Saturday Night Liveblog

There is totally a wizard and his pet yeti riding a unicorn just behind that hill.
Bill Hicks lived on locusts and honey; he preached in the wild and terrified hypocrites. The first time I heard him I had dropped out of college, married my high school sweetheart, and discovered the joys of music retail. It was a Sunday morning and I was doing the accounting for the week in tiny accounting office in back, wreathed in smoke, soaked in coffee and bored to shit. One of the chores that junior managers were stuck with was doing the bookwork for the week and putting together the deposits and reports for the corporate office. So there I was, living out my dreams of doing math on a weekend and feeling completely crushed when I found a cassette in the promo pile that had no artwork on it but just the words ‘Bill Hicks: Relentless’ on it. I played it and it killed me. I played it for the rest of my shift. I took it home and played it for Persi. I played it for Wulf. I played it for Miss Mayweather and every good friend I’ve had over the past two decades. I have few regrets in my life but one of them is that I never got to see him live. It doesn’t matter. He changed my life. I’m listening to it on the laptop tonight, and I’m still laughing.

Last week 60 Minutes did an interview with the last man on the Deepwater Horizon. I think Sarah Palin and Rand Paul should watch it before they tweet off their respective media orifices about BP and environmentalists.

Okay, right here is why I think ‘hate crime’ laws are a problem. The man who shot another man and then dragged his corpse with his car for nine miles hated the other man, obviously. I don’t understand the significance of the opinions of the killer have to do with the charges other than in determining the degree. While these laws do make sense for petty crimes such as graffiti (painting swastikas on tombstones is different than tagging nicknames on buses) or vandalism (a brick through a synagogue window is not the same as letting the air out of a school bus tire.)

Wow, great post from Poietes about the crazy in Arizona. That we have reached such an abysmal state of affairs is not surprising but it is depressing. To be so filled with hate that the face of a child triggers a spasms of rage that compels outburst of obscenities is terrifying. Here’s the original post.

Okay, sometimes life is like is like a movie. A very, very bad movie that will make you want a shower afterwards.

We’ve had some crazy weather tonight. Hope everyone’s okay.

8 Responses to “Saturday Night Liveblog”

  1. Hey thanks for the props. Isn’t the whole story about the mural just insane?

  2. It has all of the rationality and consistent logic that I have come to expect from people frothing over with racist madness. I can’t understand how screaming obscenities at the image of a child on a school makes anyone feel good; that the faces are of actual children in the school makes this an obscenely unacceptable intrusion of adult political bullying into the lives of individual children. It is so ugly as to be sickening, but more importantly it is a warning of how hot the kettle has become. That we will reach a boiling point seems tragically inevitable.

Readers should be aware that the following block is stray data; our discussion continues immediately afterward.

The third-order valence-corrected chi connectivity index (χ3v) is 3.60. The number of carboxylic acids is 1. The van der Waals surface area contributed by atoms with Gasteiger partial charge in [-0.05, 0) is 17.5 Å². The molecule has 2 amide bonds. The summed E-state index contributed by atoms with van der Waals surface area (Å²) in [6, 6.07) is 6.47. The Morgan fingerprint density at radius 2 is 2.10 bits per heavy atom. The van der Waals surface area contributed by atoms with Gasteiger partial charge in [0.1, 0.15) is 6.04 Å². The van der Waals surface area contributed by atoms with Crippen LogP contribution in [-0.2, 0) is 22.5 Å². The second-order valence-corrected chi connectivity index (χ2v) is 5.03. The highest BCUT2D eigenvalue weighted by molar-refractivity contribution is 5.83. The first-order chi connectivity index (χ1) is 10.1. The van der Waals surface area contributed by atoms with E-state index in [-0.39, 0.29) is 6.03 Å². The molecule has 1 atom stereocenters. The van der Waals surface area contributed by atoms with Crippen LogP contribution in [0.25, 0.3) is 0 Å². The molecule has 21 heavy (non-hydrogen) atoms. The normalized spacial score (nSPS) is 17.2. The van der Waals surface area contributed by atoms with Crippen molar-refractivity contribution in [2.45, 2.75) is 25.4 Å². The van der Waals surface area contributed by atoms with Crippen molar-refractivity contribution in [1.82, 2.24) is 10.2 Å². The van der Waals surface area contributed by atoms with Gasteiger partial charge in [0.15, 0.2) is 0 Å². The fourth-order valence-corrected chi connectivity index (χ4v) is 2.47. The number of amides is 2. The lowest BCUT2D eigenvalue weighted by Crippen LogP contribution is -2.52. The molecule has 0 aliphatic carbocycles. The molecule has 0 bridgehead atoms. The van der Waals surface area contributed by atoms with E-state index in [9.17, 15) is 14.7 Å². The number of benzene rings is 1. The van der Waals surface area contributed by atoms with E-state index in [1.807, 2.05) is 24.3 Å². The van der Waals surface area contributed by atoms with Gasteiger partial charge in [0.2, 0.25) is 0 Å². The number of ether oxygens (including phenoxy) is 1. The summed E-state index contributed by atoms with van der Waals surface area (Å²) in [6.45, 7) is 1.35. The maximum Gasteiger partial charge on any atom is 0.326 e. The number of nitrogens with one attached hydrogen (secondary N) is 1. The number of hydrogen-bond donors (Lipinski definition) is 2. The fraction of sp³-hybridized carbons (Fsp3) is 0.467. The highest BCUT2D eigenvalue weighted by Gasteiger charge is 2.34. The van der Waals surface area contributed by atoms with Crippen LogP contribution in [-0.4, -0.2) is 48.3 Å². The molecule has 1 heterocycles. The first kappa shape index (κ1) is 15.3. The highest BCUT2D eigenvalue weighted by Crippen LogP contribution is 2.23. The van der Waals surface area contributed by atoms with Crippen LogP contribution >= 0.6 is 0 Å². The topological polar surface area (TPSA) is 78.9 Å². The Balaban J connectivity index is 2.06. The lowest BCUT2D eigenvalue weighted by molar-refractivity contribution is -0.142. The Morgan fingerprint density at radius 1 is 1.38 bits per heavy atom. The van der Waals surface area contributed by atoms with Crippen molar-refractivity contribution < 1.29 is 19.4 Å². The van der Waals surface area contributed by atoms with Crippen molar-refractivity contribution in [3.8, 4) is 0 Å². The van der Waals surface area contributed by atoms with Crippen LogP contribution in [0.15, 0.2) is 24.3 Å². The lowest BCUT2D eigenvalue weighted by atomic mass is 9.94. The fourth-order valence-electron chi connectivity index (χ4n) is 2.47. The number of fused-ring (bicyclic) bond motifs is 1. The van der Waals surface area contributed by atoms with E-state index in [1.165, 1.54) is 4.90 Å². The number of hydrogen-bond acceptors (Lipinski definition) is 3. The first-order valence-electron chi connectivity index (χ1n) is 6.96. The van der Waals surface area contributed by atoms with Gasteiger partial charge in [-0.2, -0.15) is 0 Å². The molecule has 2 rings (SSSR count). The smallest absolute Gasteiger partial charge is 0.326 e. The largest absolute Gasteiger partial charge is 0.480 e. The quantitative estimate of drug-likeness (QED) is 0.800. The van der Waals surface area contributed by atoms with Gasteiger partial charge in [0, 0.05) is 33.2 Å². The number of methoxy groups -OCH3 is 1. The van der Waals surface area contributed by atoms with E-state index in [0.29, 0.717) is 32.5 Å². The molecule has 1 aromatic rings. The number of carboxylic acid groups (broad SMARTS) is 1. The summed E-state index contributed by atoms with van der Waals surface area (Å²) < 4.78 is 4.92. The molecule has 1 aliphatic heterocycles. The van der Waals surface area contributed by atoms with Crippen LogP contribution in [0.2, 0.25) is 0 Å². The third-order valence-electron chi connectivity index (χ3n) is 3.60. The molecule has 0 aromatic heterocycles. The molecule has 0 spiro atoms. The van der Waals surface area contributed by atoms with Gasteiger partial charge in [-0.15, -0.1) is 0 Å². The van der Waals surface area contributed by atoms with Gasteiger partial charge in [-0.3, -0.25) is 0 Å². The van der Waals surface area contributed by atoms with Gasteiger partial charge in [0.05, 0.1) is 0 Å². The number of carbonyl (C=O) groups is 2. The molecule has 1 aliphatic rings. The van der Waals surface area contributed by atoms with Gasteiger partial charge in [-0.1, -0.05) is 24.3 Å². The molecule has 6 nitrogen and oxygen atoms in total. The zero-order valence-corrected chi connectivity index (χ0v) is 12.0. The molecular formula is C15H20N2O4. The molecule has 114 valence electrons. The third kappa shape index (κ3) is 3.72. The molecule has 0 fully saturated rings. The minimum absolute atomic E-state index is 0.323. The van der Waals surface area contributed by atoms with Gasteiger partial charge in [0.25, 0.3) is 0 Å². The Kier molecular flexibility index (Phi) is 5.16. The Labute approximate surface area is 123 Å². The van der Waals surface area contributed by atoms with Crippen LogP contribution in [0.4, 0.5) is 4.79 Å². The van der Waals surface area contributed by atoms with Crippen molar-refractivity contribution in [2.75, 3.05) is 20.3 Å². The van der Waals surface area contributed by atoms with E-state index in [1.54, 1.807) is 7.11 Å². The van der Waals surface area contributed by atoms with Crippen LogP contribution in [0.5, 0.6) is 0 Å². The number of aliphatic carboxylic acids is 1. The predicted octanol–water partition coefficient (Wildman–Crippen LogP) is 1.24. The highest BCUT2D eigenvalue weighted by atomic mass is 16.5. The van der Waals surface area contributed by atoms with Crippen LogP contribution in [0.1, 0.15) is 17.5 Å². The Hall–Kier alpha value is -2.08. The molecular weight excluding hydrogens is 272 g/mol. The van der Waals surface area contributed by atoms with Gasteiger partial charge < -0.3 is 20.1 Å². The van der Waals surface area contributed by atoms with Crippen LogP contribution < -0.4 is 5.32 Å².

I like your blog! It’s neato…

  3. I would be interested in hearing more about your issues with hate crimes legislation. As I understand the motivation for the legislation, it is to give the legal system the option to impose more severe pumishment for crimes that are deemed “hate” motivated. The thought being that in the case of a real hate crime the victim doesn’t suffer equally, but rather extra. Worse, other people in the community suffer disparately if they think there’s an increased chance of being targeted for whatever attribute is the object of hate. (ex; the rural Gay community in the Matthew Shepard case) So its not so much that the perpetrator’s opinion is the problem but in actuality it is his/her motivation in choosing the victim and/or the crime that is the concern. Lynching for instance has a long history of racial violence or rape in the case of women and girls.

  4. In the example of lynching the entire community participated in the murder; it’s always illegal to murder someone, but the laws weren’t being enforced by anyone. What happened to Matthew Shepard was a capital crime regardless of his sexuality, race, or creed. Much of our law is based on precedents, and I am unsettled by the precedents that are set by laws that single out minority groups even if they are ‘benevolent’ in nature.

    I promise to pick this up tomorrow. I’m exhausted tonight.

    • In some cases it can provide federal jurisdiction when needed… let’s say that a group of white people beat up a Hispanic person while yelling racial epitaphs & we’re in rural Arizona. A jury of 10-12 peers may tend to be lenient with all this anti-Latino immigration fervor occurring in the community. The attitude may well be “this is what happens when you let in all these mexicans to take our jobs” and they may decide to make it a significant mitigating factor. I think there is a difference when a crime is committed to send a message to the community and justice within that community cannot always be served.

      • Okay, that’s absolutely the best argument I’ve heard for hate crime laws. Could we do something about their name, though? It’s way too Orwellian for me…

  5. “living out my dreams of doing math on a weekend” I will be giggling over this sentence all day! Keep writing, Winston! xoxoxoxo

  6. Winston I’d have absolutely no problem labeling it an act of terrorism!

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